Israel is easing its requirement for all arrivals from overseas to quarantine for 14 days at state-overseen isolation hotels, and instead will allow returning Israelis and others whose lives are centered in Israel to self-quarantine if they can do so, the cabinet announced after midnight Sunday. An entry ban on nationals from other countries whose homes are not in Israel remains in force, as the country keeps up its battle against COVID-19.
The cabinet also eased some Ramadan lockdown restrictions and reopened parks and nature reserves. The steps came as the containment measures introduced to stem the outbreak have successfully brought the number of daily cases down to dozens.
Currently Israel bars almost all foreigners from entering the country and returning Israelis must quarantine for two weeks. Under the new rules, those who can prove that they have a place to self-quarantine — like an empty apartment or completely separate living area from other residents in the home — will be allowed to do so there.
The cabinet said that those people currently in Israel Defense Forces-run isolation hotels who can self-quarantine will also be allowed to do so. However, anyone without a self-quarantine option will still be required to quarantine for two weeks at an isolation hotel at the government’s expense.
Those traveling from the airport to self-quarantine will not be allowed to use public transport, except taxis under specific conditions, and anyone caught doing so will be fined and forced to complete their quarantine in an isolation hotel, the statement said. Police will also enforce the self-quarantine.
On Monday morning, the IDF began releasing people from its quarantine hotels to self-isolate at home, in light of the government decision, the military said.
The IDF said there were roughly 1,750 people in its quarantine hotels as of Sunday.
The cabinet announced that it was allocating NIS 6 million ($1.7 million) to help bring back Israelis still stuck overseas.
The government also said that evening restrictions on shops and businesses in Arab-majority areas that were put in place for the Ramadan holy month would be lifted and only applied in specific communities that were designated virus hot spots.
The restrictions, similar to those put in place over Jewish festivals and national holidays, are aimed at stopping a sudden spread through family or festive gatherings.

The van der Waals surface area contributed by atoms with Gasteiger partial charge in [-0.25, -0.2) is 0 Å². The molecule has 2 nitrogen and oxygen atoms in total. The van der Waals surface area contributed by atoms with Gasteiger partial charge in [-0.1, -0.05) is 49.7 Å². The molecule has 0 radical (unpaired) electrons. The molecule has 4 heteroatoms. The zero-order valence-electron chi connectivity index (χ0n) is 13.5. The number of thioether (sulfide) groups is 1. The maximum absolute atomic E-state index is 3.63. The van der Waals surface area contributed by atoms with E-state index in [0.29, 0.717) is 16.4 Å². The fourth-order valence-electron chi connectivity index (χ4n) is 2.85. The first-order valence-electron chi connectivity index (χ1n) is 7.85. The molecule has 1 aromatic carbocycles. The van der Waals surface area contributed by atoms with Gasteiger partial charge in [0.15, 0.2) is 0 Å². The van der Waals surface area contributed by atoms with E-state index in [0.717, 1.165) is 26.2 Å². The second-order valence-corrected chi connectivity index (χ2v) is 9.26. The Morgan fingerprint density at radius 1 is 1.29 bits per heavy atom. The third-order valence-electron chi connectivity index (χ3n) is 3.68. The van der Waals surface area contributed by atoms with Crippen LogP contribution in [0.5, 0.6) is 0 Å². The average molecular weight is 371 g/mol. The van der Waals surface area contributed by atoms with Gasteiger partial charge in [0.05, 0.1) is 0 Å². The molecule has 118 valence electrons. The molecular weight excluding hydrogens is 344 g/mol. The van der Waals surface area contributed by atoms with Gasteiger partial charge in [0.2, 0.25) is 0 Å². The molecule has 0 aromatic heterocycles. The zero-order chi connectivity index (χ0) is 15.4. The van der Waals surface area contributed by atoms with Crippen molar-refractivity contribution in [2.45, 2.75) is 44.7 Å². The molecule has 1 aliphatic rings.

Interior Minister Aryeh Deri was quoted by the Ynet news site as saying the move was enabled by the Muslim community’s “exemplary behavior” during Ramadan, which helped curb the spread of the virus.
However, restrictions would likely be reimposed ahead of the Eid al-Fitr festival, which ends Ramadan and will be held on or around May 24, Hebrew media reports said.
In recent weeks, in the rest of the country, the government has rolled back many restrictions on movement and allowed most stores and businesses to reopen.
Parks and nature reserves are also now reopened, with people allowed to use public gym equipment as long as they respect social distancing rules. However, children’s playgrounds were still closed, the cabinet said.
Finally, the cabinet said that it was lifting the requirement to wear masks for people undergoing psychological treatments, even if they could not keep a 3 meter (yard) distance from the therapist. A similar waiver had already been approved for minors.
The statement made no mention of reopening beaches.
The cabinet meeting was halted in the afternoon and resumed at 9 p.m., after several ministers reportedly took issue with a clause limiting the use of workout equipment in parks, demanding that clause be removed due to the low rate of infections.
Public Security Minister Gilad Erdan in a tweet urged the Health Ministry to also reopen beaches and kick off the summer season, saying it was impossible to enforce the current regulations and explain the logic of most public places opening but not beaches, which have recently been been visited by many beach-goers despite the continued ban.
Police, meanwhile, were gearing up Sunday to enforce restrictions put in place for the Lag B’Omer festival, with traditional bonfires and large gatherings banned this year to prevent spreading the coronavirus.
During the holiday, which begins Monday evening and runs through Tuesday, police will increase their presence in cities, beaches, forests, parks and open areas to enforce the emergency ordinances put in place for Lag B’Omer.
Besides patrolling in cars and on foot, police will also use aerial patrols to locate any bonfires or prohibited gatherings. Violators of the emergency ordinances, which came into effect over the weekend and will be in place until Wednesday, can be hit with a NIS 500 ($142) fine.
The holiday usually sees hundreds of thousands of Israelis throng the Galilee’s Mount Meron, famed as the burial site of the famed second century CE sage and mystic, Rabbi Shimon Bar Yohai. Children and teenagers across the country also celebrate the holiday with local bonfires.
Lag B’Omer has become a key holiday in the Jewish mystical tradition, said to be the day of the death of Bar Yohai, and also marking the anniversary of when he first conveyed the text of the seminal Jewish mystical work, the Zohar.
Judah Ari Gross contributed to this report.